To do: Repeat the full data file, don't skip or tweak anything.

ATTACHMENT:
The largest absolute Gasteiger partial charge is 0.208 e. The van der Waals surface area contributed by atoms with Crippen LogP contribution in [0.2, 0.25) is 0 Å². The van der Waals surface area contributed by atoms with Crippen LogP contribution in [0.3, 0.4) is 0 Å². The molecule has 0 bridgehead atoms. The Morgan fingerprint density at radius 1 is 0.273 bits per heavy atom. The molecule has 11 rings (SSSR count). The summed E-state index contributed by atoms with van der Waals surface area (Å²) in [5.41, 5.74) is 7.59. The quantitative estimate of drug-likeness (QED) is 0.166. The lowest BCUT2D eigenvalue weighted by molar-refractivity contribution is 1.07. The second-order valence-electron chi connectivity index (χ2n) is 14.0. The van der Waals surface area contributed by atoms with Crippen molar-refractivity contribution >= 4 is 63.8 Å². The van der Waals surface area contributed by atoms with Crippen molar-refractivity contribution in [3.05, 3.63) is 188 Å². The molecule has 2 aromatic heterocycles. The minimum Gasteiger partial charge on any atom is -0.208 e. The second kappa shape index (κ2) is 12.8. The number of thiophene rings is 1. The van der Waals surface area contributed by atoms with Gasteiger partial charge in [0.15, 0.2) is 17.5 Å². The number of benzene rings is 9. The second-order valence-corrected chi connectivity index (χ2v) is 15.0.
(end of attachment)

The largest absolute Gasteiger partial charge is 0.208 e. The van der Waals surface area contributed by atoms with Crippen LogP contribution in [0.2, 0.25) is 0 Å². The van der Waals surface area contributed by atoms with Crippen LogP contribution in [0.3, 0.4) is 0 Å². The molecule has 0 bridgehead atoms. The Morgan fingerprint density at radius 1 is 0.273 bits per heavy atom. The molecule has 11 rings (SSSR count). The summed E-state index contributed by atoms with van der Waals surface area (Å²) in [5.41, 5.74) is 7.59. The quantitative estimate of drug-likeness (QED) is 0.166. The lowest BCUT2D eigenvalue weighted by molar-refractivity contribution is 1.07. The second-order valence-electron chi connectivity index (χ2n) is 14.0. The van der Waals surface area contributed by atoms with Crippen molar-refractivity contribution >= 4 is 63.8 Å². The van der Waals surface area contributed by atoms with Crippen molar-refractivity contribution in [3.05, 3.63) is 188 Å². The molecule has 2 aromatic heterocycles. The minimum Gasteiger partial charge on any atom is -0.208 e. The second kappa shape index (κ2) is 12.8. The number of thiophene rings is 1. The van der Waals surface area contributed by atoms with Gasteiger partial charge in [0.15, 0.2) is 17.5 Å². The number of benzene rings is 9. The second-order valence-corrected chi connectivity index (χ2v) is 15.0.